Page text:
Centralization of the system of issuing ‘Certificate of Pharmaceutical Product’ (CoPP) by the DCGI is a welcome step.

The ‘Certificate of Pharmaceutical Product’(CoPP), which is valid for two years, is issued by the drug regulatory authorities to a particular pharmaceutical product. CoPP is accepted as a proof of international quality by Latin America, Africa, CIS and other developing countries.
Why is this decision?

The decision of the Drug Controller General of India (DCGI) to centralize the issue of CoPP stems from a request to this effect made by the World Health Organization (WHO).

It has been reported that WHO in April, 2009 informed the Ministry of Health of the Government of India that the organization takes objection in using WHO logo in the CoPP by the Indian exporters of pharmaceutical products as the WHO formats and guidelines are allegedly not properly adhered to by various local issuing authorities of CoPP, in India. The DCGI indicated that WHO specifically requested India that such an important documentation procedure should be controlled at the central drug regulatory authority level and hence is this decision.

Why is the criticism?

By the states:

However, the state drug authorities have expressed their unhappiness and even challenged the power of the DCGI to effect such changes. They feel that there will be revenue loss to the states for this procedural amendment. In addition, they argue that as the manufacturing license to the exporters are issued by the state drug authorities, the CoPP also is to be issued by the same authority, which they feel is an age old practice and works quite well.

By the exporters:

So far as the exporters are concerned, they feel that with the existing inadequate infrastructure available with the Central Drugs Standard Control Organization (CDSCO), effective implementation of the new system is not possible. This change, they apprehend, would result in unusual delay in issuing the certificate.

The latest status:

On October 13, 2009, the Madras High Court issued a stay order on a petition filed by the Tamil Nadu Drug Inspectors Association, against the directive of centralization of CoPP by the DCGI.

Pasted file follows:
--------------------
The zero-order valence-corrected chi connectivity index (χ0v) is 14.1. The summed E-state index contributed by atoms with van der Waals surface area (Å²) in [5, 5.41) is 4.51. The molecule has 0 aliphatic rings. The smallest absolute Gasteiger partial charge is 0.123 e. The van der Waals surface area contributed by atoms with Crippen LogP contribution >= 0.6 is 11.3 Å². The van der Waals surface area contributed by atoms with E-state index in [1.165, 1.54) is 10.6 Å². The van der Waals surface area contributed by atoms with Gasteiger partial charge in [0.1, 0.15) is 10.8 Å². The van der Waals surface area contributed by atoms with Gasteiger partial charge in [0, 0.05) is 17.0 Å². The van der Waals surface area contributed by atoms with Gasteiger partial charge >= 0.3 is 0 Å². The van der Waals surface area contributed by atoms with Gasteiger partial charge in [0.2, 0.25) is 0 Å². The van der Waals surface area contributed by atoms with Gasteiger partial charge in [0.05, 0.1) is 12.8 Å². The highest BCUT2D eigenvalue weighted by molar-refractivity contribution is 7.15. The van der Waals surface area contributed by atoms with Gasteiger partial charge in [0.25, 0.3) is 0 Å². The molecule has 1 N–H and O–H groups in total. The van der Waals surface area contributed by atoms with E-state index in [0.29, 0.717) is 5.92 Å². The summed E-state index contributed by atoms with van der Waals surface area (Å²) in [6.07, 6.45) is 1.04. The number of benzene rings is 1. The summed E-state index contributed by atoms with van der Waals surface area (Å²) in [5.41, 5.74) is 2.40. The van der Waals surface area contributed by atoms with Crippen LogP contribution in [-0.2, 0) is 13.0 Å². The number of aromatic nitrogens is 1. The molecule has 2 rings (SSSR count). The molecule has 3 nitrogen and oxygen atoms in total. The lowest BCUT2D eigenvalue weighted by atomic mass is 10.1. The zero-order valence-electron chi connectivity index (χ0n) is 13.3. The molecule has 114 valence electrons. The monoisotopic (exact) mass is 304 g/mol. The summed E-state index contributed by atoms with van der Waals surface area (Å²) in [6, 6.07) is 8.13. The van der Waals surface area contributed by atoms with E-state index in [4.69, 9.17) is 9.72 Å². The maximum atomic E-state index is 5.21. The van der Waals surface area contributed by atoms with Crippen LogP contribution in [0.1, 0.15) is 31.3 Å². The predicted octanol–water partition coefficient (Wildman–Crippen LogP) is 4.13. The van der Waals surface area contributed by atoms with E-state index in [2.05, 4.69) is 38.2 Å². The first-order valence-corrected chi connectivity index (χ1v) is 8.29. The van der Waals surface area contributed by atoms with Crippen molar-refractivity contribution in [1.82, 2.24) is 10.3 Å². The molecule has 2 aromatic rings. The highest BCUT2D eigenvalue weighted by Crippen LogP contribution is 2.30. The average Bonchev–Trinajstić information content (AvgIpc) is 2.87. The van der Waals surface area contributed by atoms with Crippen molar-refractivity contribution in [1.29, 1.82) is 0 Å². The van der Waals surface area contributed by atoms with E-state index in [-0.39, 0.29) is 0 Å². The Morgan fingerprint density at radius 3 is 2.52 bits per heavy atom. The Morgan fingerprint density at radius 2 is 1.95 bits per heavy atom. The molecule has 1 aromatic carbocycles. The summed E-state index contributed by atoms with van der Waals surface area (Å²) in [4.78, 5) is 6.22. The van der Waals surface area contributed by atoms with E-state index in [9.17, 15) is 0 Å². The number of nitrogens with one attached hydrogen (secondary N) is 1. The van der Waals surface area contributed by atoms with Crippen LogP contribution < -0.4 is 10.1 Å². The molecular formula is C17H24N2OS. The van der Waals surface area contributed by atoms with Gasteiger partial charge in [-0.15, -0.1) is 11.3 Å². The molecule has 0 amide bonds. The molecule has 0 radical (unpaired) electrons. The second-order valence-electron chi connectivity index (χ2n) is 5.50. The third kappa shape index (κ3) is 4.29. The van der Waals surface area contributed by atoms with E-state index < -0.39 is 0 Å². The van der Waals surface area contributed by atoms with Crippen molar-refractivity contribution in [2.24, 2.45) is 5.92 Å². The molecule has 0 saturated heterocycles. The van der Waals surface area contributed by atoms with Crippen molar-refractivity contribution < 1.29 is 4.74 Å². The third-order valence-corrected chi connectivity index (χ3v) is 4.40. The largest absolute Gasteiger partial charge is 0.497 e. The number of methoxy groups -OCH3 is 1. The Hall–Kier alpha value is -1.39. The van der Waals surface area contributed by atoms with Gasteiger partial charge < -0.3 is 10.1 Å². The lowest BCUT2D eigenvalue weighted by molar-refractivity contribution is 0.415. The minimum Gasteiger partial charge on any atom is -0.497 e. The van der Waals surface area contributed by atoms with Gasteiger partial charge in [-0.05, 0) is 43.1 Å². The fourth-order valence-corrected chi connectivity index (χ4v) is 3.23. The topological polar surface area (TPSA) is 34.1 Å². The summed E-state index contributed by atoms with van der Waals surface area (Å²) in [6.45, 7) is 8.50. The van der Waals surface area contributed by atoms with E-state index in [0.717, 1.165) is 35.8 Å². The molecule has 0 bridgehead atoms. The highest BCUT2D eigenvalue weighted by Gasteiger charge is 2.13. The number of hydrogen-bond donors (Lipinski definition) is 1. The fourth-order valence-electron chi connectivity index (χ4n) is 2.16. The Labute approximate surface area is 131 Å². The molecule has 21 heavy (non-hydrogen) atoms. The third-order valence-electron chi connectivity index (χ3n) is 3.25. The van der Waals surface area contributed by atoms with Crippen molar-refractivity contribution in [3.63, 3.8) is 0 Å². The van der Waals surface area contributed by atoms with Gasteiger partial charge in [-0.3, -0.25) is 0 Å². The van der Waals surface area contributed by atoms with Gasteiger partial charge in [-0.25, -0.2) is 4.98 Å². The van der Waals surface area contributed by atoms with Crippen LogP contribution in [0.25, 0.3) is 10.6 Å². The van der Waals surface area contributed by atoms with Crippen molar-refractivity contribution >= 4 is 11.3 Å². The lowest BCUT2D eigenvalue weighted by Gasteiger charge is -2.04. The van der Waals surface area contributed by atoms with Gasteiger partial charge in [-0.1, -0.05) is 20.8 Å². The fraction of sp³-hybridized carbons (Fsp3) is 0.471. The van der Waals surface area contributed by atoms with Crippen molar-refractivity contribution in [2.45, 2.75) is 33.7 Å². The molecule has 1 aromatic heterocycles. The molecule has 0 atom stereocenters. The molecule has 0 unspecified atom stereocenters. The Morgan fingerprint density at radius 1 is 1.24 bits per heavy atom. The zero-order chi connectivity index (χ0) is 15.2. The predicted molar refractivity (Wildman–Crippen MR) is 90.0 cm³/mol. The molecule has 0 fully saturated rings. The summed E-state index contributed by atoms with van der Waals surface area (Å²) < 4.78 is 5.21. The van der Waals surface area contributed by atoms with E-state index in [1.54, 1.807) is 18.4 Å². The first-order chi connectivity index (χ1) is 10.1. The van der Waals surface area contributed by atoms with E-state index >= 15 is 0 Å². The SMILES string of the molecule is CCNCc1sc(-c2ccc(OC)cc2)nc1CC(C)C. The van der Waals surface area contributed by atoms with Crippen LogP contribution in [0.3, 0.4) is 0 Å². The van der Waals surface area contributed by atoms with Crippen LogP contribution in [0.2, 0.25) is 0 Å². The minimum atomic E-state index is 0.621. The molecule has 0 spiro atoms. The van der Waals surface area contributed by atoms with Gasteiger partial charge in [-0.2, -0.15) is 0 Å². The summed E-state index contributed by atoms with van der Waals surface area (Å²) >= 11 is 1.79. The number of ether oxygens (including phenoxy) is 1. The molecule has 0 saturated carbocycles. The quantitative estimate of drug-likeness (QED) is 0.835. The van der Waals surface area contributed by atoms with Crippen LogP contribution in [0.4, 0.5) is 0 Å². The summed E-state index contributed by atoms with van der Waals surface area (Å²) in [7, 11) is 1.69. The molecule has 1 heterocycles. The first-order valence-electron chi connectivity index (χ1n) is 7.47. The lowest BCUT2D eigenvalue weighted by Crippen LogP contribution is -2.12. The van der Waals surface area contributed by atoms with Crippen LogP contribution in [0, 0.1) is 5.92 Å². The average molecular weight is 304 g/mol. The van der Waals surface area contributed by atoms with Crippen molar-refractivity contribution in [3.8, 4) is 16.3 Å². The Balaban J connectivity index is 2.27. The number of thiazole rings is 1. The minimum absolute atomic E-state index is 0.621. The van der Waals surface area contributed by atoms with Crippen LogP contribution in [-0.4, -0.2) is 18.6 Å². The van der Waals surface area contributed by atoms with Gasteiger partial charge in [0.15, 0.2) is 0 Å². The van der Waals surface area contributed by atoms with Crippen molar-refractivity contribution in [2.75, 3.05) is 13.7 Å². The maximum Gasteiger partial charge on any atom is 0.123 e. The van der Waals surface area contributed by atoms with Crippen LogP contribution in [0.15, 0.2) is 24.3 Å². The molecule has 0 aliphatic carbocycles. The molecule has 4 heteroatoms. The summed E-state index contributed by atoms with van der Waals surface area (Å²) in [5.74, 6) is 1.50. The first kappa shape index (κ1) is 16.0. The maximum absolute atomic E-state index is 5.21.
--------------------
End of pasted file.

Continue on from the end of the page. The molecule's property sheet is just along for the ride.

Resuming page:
On October 15, 2009 the same Madras High Court acting on a petition of the Federation of South Indian Pharmaceutical Manufacturers Association issued an injunction, which will remain in force until further orders, staying the same order of the DCGI.

On October 20, 2009, Karnataka High Court issued yet another stay order, which will remain effective for a period of four weeks, suspending this new directive on CoPP.

This is the third stay order against the new centralized system of granting CoPP.


Many stakeholders genuinely feel that this change will help strengthening the regulatory framework of the country and improving confidence level on the high quality standard of generic drugs manufactured in India within the world trading community with a positive impact on pharmaceutical exports. This will also enable the DCGI to provide up-to-date details on CoPP to the international regulators, as and when required. In the previous system, the DCGI feels, it used to be quite challenging to quickly compile such data to respond to any national and international request for the same. In the new system there will be one uniform format and the details of all CoPP with their expiry date will be available in the CDSCO website for greater transparency.

The infrastructural issue including the manpower need of the CDSCO to handle this new initiative is being addressed with adequate speed. Overall, this is indeed a laudable move to ensure uniform high quality standard for the pharmaceutical products made in India. Ministry of Health of the Government of India should be complimented for this important initiative.

By Tapan Ray

Disclaimer: The views/opinions expressed in this article are entirely my own, written in my individual and personal capacity. I do not represent any other person or organization for this opinion.

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